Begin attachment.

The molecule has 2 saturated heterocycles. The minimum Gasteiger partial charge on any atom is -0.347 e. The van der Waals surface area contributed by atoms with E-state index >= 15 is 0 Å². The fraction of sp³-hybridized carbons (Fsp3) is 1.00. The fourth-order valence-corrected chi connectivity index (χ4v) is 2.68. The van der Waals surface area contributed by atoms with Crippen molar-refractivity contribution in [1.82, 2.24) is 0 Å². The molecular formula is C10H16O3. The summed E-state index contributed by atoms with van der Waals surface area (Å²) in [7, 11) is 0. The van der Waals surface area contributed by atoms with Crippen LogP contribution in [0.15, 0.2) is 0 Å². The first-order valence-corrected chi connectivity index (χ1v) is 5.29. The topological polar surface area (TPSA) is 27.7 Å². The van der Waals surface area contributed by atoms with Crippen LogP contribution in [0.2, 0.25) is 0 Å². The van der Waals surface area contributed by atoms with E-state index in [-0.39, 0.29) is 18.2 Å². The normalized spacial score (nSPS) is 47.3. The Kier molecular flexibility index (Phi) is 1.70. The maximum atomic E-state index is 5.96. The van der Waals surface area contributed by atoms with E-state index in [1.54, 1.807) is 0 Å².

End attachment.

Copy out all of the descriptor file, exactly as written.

The molecule has 2 saturated heterocycles. The minimum Gasteiger partial charge on any atom is -0.347 e. The van der Waals surface area contributed by atoms with E-state index >= 15 is 0 Å². The fraction of sp³-hybridized carbons (Fsp3) is 1.00. The fourth-order valence-corrected chi connectivity index (χ4v) is 2.68. The van der Waals surface area contributed by atoms with Crippen molar-refractivity contribution in [1.82, 2.24) is 0 Å². The molecular formula is C10H16O3. The summed E-state index contributed by atoms with van der Waals surface area (Å²) in [7, 11) is 0. The van der Waals surface area contributed by atoms with Crippen LogP contribution in [0.15, 0.2) is 0 Å². The first-order valence-corrected chi connectivity index (χ1v) is 5.29. The topological polar surface area (TPSA) is 27.7 Å². The van der Waals surface area contributed by atoms with Crippen LogP contribution in [0.2, 0.25) is 0 Å². The van der Waals surface area contributed by atoms with E-state index in [-0.39, 0.29) is 18.2 Å². The normalized spacial score (nSPS) is 47.3. The Kier molecular flexibility index (Phi) is 1.70. The maximum atomic E-state index is 5.96. The van der Waals surface area contributed by atoms with E-state index in [1.54, 1.807) is 0 Å².